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Tag: Jesus

The Stubborn Invisibility of Whiteness in Biblical Scholarship

Because whiteness lies at the center of biblical studies, the accepted way of doing biblical scholarship is one that engages white questions, white concerns. The system forces scholars of color, especially those who receive their doctoral trainings in the western educational system, to be familiar with white scholarship.

Following Christ in Resurrection Hope

This relativizes politics into a realm that cannot penetrate or disturb the Christian’s faith or take away our salvation and our hope. This is why the real danger for the Christian is not just biopolitics, but also ideologies that provide an alternative salvation through false gods.

Beginning Where Jesus Is

The trouble in American Evangelicalism and in Christianity more broadly, is that standing face-to-face with our Messiah, we find ourselves at a loss of how to serve. What does it mean to be a follower of Jesus? What, beyond the instinctive sense that we are to follow Christ, does it mean to follow? What are we looking for?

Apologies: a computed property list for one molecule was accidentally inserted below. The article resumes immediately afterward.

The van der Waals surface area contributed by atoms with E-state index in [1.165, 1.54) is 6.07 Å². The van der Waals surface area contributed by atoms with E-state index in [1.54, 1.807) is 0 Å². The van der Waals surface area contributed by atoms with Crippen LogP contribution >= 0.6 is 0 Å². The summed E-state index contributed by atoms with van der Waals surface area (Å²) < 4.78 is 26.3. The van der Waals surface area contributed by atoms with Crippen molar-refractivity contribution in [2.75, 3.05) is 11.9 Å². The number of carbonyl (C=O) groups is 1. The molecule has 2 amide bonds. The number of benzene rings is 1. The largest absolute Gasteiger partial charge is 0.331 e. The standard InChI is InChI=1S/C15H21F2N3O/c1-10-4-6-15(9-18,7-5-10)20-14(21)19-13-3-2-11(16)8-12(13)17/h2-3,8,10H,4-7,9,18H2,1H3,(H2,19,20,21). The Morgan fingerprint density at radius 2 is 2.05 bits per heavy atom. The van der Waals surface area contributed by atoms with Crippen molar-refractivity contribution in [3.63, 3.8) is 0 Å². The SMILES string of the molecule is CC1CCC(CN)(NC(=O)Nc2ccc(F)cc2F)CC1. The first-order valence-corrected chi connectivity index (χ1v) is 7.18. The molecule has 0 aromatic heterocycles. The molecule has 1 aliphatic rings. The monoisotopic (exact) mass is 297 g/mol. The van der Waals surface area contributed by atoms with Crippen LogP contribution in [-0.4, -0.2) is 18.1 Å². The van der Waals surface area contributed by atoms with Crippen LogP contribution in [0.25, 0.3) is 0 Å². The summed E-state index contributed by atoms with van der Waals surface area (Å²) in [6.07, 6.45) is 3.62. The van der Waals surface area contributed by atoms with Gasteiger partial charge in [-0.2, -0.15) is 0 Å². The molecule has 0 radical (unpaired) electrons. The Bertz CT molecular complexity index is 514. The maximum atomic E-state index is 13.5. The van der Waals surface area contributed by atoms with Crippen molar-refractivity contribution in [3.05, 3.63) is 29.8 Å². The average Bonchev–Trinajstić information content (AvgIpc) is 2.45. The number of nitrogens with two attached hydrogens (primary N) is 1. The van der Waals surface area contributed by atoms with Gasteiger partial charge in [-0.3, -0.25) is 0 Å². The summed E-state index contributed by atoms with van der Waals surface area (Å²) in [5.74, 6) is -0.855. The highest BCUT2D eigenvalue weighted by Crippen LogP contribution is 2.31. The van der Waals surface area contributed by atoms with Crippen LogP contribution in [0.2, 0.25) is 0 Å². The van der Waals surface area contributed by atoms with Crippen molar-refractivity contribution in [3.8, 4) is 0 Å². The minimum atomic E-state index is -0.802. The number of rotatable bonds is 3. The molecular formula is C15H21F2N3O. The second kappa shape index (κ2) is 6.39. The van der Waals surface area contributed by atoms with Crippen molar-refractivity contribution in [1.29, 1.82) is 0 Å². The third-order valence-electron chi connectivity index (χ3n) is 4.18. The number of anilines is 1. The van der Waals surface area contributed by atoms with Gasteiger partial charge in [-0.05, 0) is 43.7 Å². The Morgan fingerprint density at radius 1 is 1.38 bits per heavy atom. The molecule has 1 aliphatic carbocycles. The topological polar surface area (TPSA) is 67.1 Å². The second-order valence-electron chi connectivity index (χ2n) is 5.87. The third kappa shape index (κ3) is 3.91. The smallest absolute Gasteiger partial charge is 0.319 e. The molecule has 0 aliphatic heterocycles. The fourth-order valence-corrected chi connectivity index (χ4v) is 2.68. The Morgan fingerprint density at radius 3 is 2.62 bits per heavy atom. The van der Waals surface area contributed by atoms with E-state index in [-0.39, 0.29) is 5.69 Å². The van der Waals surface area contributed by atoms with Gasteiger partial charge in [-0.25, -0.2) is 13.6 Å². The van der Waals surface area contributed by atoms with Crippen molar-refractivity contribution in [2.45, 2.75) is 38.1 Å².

Devilish Diversions—Luke 4:1-13

The devil sought to divert Jesus from his mission in three different ways. Walking Christ’s cruciform way, we face the same temptations.

Forget Schmitt!

Political Theology Must Follow Agamben’s “Double Paradigm” of Sovereignty. The following is the guest editorial for the current issue of the print journal Political Theology (Volume 19, Issue 1, February 2018). 

Good Friday and the Politics of Denying Christ—John 18:15-27 (Brad Littlejohn)

Jesus knows full well, after all (cf. Jn. 13:36-38) that Peter is denying him. And yet he does not deny Peter. Even while his disciples are scattering and hiding, Jesus confidently declares that they will bear witness to him, as indeed they would after his resurrection.

Satan’s Temptations in Tolstoy and Dostoevsky, Pt. 2 (Caleb Upton)

If Dostoyevsky foresaw the rise of the 20th century totalitarian states as the father figures who would feed the masses in the first temptation, what did Dostoyevsky foresee here with regards to his feared future Catholic theocracy? What Dostoyevsky saw was how the captivating of the conscience through miraculous ecstasy could manifest itself, in games and permissiveness.